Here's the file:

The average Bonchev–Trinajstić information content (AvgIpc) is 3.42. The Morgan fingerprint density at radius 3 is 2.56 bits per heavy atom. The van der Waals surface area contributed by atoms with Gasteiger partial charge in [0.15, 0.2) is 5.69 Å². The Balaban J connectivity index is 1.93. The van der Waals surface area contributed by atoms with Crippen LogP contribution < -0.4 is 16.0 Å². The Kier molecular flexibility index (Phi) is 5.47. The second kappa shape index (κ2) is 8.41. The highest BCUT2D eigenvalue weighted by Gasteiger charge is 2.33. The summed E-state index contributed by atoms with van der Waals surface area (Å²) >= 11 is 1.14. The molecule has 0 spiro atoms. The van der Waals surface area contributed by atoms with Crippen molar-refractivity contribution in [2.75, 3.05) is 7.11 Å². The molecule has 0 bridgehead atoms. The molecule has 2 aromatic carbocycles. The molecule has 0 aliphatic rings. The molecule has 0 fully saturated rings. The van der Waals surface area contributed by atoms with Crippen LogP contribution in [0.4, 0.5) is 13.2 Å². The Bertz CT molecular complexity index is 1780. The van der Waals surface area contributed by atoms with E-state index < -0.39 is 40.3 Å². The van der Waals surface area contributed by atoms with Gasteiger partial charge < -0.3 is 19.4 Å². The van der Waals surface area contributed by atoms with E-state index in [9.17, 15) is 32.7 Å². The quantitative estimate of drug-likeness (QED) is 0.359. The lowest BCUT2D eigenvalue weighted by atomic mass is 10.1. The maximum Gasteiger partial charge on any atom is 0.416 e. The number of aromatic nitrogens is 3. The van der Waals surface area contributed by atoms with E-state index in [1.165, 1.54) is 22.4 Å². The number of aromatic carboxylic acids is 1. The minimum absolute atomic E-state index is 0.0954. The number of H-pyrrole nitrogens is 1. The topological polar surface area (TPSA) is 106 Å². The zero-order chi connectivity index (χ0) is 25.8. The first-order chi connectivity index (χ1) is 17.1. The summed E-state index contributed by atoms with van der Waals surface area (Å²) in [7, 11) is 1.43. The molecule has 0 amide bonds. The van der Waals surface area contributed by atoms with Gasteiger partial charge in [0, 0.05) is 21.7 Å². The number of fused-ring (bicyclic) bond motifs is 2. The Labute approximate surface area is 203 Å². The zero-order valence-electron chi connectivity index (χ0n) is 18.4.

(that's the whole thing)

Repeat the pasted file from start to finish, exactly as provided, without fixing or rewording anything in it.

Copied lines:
The average Bonchev–Trinajstić information content (AvgIpc) is 3.42. The Morgan fingerprint density at radius 3 is 2.56 bits per heavy atom. The van der Waals surface area contributed by atoms with Gasteiger partial charge in [0.15, 0.2) is 5.69 Å². The Balaban J connectivity index is 1.93. The van der Waals surface area contributed by atoms with Crippen LogP contribution < -0.4 is 16.0 Å². The Kier molecular flexibility index (Phi) is 5.47. The second kappa shape index (κ2) is 8.41. The highest BCUT2D eigenvalue weighted by Gasteiger charge is 2.33. The summed E-state index contributed by atoms with van der Waals surface area (Å²) >= 11 is 1.14. The molecule has 0 spiro atoms. The van der Waals surface area contributed by atoms with Crippen molar-refractivity contribution in [2.75, 3.05) is 7.11 Å². The molecule has 0 bridgehead atoms. The molecule has 2 aromatic carbocycles. The molecule has 0 aliphatic rings. The molecule has 0 fully saturated rings. The van der Waals surface area contributed by atoms with Crippen LogP contribution in [0.4, 0.5) is 13.2 Å². The Bertz CT molecular complexity index is 1780. The van der Waals surface area contributed by atoms with E-state index < -0.39 is 40.3 Å². The van der Waals surface area contributed by atoms with Gasteiger partial charge < -0.3 is 19.4 Å². The van der Waals surface area contributed by atoms with E-state index in [9.17, 15) is 32.7 Å². The quantitative estimate of drug-likeness (QED) is 0.359. The lowest BCUT2D eigenvalue weighted by atomic mass is 10.1. The maximum Gasteiger partial charge on any atom is 0.416 e. The number of aromatic nitrogens is 3. The van der Waals surface area contributed by atoms with E-state index in [1.165, 1.54) is 22.4 Å². The number of aromatic carboxylic acids is 1. The minimum absolute atomic E-state index is 0.0954. The number of H-pyrrole nitrogens is 1. The topological polar surface area (TPSA) is 106 Å². The zero-order chi connectivity index (χ0) is 25.8. The first-order chi connectivity index (χ1) is 17.1. The summed E-state index contributed by atoms with van der Waals surface area (Å²) in [7, 11) is 1.43. The molecule has 0 amide bonds. The van der Waals surface area contributed by atoms with Gasteiger partial charge in [0, 0.05) is 21.7 Å². The number of fused-ring (bicyclic) bond motifs is 2. The Labute approximate surface area is 203 Å². The zero-order valence-electron chi connectivity index (χ0n) is 18.4.